ABERDEEN, S.D. — Some farmers in the northeast region of South Dakota have been complaining about a drifting herbicide that they say is damaging their soybean crops.

Tom Gere, agronomy services manager with the department, told the Aberdeen American News the herbicide is called dicamba. Gere said three approved products are used to keep weeds at bay for dicamba-tolerant soybeans, which make up about 25 percent of the beans planted in the state this year.

South Dakota State University Extension specialist Gared Shaffer said the herbicide selectively kills broad-leafed weeds but also can damage or kill legumes.

“We’re getting a lot of phone calls,” Gere said. “I don’t know what the count is, but yesterday I fielded quite a few phone calls from growers in regard to dicamba.”

Gere said the department is investigating the crop damage, and whether chemicals have been applied incorrectly. The probe could take several more weeks.

Shaffer said there have been cases of dicamba-related crop damage this year confirmed by tissue sampling, but he said that doesn’t mean a producer should immediately conclude that their neighbor’s drifting dicamba is the reason.

Even if there is evidence that dicamba drift has damaged someone’s crop, the state can’t do much to help the producer.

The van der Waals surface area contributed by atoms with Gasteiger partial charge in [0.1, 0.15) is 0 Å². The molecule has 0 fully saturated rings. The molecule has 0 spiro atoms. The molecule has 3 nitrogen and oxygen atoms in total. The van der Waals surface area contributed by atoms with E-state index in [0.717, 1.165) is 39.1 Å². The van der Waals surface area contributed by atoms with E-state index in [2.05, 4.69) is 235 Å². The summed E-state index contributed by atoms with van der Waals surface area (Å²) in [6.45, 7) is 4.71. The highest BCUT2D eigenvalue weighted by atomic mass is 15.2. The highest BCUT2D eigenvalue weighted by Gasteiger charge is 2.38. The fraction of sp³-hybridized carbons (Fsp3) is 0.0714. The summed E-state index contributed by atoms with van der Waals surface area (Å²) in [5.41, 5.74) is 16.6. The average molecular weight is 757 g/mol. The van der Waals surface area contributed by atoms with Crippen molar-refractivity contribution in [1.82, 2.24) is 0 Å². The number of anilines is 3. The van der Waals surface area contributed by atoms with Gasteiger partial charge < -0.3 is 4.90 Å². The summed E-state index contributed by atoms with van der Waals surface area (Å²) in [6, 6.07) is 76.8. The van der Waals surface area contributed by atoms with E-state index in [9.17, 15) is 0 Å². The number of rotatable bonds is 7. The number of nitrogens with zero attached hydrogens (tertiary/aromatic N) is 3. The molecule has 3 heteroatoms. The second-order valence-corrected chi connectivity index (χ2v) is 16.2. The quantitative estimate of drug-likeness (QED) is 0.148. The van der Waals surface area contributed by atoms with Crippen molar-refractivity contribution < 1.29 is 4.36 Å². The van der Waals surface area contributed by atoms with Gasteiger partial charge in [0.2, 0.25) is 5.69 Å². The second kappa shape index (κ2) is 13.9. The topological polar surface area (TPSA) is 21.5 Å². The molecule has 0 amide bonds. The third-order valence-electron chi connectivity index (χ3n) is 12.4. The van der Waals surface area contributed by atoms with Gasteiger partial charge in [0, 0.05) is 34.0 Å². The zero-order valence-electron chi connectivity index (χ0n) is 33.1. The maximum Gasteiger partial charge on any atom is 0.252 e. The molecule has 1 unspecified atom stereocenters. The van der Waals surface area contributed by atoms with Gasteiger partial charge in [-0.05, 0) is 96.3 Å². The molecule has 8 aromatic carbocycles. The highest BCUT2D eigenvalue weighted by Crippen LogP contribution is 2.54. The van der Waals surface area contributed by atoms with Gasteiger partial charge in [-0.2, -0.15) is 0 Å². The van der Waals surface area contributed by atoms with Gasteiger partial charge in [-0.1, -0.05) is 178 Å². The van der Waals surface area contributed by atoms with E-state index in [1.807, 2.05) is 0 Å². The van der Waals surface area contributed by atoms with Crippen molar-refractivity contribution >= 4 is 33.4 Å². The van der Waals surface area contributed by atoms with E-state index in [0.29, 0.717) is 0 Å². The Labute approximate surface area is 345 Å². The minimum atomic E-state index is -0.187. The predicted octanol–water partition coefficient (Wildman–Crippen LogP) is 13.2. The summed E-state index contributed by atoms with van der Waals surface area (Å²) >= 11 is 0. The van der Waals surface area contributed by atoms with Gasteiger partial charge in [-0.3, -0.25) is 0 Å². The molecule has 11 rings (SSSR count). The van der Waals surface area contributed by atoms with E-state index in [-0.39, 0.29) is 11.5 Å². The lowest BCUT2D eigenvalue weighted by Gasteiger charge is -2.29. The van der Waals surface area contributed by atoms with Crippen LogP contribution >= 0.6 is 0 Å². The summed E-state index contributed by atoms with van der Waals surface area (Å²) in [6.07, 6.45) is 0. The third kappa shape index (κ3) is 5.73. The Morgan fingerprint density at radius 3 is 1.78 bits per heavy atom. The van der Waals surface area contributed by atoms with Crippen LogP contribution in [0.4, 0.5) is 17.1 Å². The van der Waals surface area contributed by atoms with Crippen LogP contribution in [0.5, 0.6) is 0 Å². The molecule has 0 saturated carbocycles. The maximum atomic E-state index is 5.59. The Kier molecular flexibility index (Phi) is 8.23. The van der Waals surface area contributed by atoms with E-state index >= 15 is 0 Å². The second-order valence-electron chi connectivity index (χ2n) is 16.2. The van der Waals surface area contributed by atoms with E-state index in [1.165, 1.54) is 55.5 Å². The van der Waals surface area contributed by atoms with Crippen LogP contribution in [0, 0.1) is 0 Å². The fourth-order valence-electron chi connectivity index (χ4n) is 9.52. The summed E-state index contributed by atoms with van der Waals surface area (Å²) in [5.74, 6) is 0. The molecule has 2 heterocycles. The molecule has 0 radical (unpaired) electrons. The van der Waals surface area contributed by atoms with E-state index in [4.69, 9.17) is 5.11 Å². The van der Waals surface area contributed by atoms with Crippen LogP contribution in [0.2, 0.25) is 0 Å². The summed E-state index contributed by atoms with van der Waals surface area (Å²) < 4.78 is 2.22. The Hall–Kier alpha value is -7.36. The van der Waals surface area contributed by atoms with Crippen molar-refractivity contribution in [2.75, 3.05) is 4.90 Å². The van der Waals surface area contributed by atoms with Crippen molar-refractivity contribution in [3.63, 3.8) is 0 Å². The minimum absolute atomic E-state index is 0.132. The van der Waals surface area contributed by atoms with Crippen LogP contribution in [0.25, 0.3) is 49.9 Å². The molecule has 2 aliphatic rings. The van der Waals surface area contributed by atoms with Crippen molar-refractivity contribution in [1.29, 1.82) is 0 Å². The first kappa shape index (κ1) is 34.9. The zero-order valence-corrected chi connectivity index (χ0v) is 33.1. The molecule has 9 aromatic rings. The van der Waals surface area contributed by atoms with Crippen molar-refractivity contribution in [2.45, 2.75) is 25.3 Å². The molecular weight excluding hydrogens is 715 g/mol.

“As far as recouping any costs, the Department of Agriculture doesn’t play a role in that. We just investigate if any of the pesticide applications have been violated,” Gere said. “We encourage the person issuing the complaint to talk to the local retailer before we start doing an investigation. The lab has been getting all kinds of samples in from not only south Dakota, but Iowa, Kansas and Nebraska.”

Crop insurance also wouldn’t cover the damage, according to information from Insurance Plus in Aberdeen. Farmer liability insurance might if the cause of the damage can be pinpointed.


Information from: Aberdeen American News, http://www.aberdeennews.com

Author photo
The AP is one of the largest and most trusted sources of independent newsgathering. AP is neither privately owned nor government-funded; instead, as a not-for-profit news cooperative owned by its American newspaper and broadcast members, it can maintain its single-minded focus on newsgathering and its commitment to the highest standards of objective, accurate journalism.